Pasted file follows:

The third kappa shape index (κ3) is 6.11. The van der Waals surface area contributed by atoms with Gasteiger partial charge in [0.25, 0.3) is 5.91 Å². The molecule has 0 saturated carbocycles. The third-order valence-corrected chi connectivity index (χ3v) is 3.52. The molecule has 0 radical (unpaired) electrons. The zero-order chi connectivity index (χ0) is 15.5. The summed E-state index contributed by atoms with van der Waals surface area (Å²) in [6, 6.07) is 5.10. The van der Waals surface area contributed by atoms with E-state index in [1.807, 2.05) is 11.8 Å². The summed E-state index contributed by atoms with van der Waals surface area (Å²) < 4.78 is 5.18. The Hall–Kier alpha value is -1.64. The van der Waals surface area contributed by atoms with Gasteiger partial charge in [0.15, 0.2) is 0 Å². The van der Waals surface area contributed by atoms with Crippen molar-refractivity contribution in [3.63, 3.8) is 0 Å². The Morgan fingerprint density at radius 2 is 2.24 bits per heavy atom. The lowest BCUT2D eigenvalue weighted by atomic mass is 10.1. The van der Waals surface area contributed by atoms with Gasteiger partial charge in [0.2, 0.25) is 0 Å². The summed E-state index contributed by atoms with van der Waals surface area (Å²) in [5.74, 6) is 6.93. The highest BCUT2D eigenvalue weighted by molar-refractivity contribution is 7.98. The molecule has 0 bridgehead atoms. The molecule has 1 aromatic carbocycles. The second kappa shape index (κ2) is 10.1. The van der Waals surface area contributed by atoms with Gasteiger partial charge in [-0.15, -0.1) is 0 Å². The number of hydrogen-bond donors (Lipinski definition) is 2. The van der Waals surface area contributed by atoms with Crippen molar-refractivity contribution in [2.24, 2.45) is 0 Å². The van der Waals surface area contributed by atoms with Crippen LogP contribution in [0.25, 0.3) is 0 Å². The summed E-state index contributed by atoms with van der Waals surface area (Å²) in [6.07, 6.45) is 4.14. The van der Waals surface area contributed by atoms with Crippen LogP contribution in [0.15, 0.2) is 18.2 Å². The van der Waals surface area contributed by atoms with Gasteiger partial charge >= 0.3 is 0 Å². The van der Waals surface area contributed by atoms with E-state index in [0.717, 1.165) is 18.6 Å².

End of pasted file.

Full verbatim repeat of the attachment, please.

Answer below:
The third kappa shape index (κ3) is 6.11. The van der Waals surface area contributed by atoms with Gasteiger partial charge in [0.25, 0.3) is 5.91 Å². The molecule has 0 saturated carbocycles. The third-order valence-corrected chi connectivity index (χ3v) is 3.52. The molecule has 0 radical (unpaired) electrons. The zero-order chi connectivity index (χ0) is 15.5. The summed E-state index contributed by atoms with van der Waals surface area (Å²) in [6, 6.07) is 5.10. The van der Waals surface area contributed by atoms with E-state index in [1.807, 2.05) is 11.8 Å². The summed E-state index contributed by atoms with van der Waals surface area (Å²) < 4.78 is 5.18. The Hall–Kier alpha value is -1.64. The van der Waals surface area contributed by atoms with Gasteiger partial charge in [0.15, 0.2) is 0 Å². The van der Waals surface area contributed by atoms with Crippen molar-refractivity contribution in [3.63, 3.8) is 0 Å². The Morgan fingerprint density at radius 2 is 2.24 bits per heavy atom. The lowest BCUT2D eigenvalue weighted by atomic mass is 10.1. The van der Waals surface area contributed by atoms with Gasteiger partial charge in [0.2, 0.25) is 0 Å². The summed E-state index contributed by atoms with van der Waals surface area (Å²) in [5.74, 6) is 6.93. The highest BCUT2D eigenvalue weighted by molar-refractivity contribution is 7.98. The molecule has 0 bridgehead atoms. The molecule has 1 aromatic carbocycles. The second kappa shape index (κ2) is 10.1. The van der Waals surface area contributed by atoms with Gasteiger partial charge in [-0.15, -0.1) is 0 Å². The number of hydrogen-bond donors (Lipinski definition) is 2. The van der Waals surface area contributed by atoms with Crippen molar-refractivity contribution in [2.24, 2.45) is 0 Å². The van der Waals surface area contributed by atoms with Crippen LogP contribution in [0.25, 0.3) is 0 Å². The summed E-state index contributed by atoms with van der Waals surface area (Å²) in [6.07, 6.45) is 4.14. The van der Waals surface area contributed by atoms with Crippen LogP contribution in [0.15, 0.2) is 18.2 Å². The van der Waals surface area contributed by atoms with Gasteiger partial charge >= 0.3 is 0 Å². The van der Waals surface area contributed by atoms with E-state index in [0.717, 1.165) is 18.6 Å².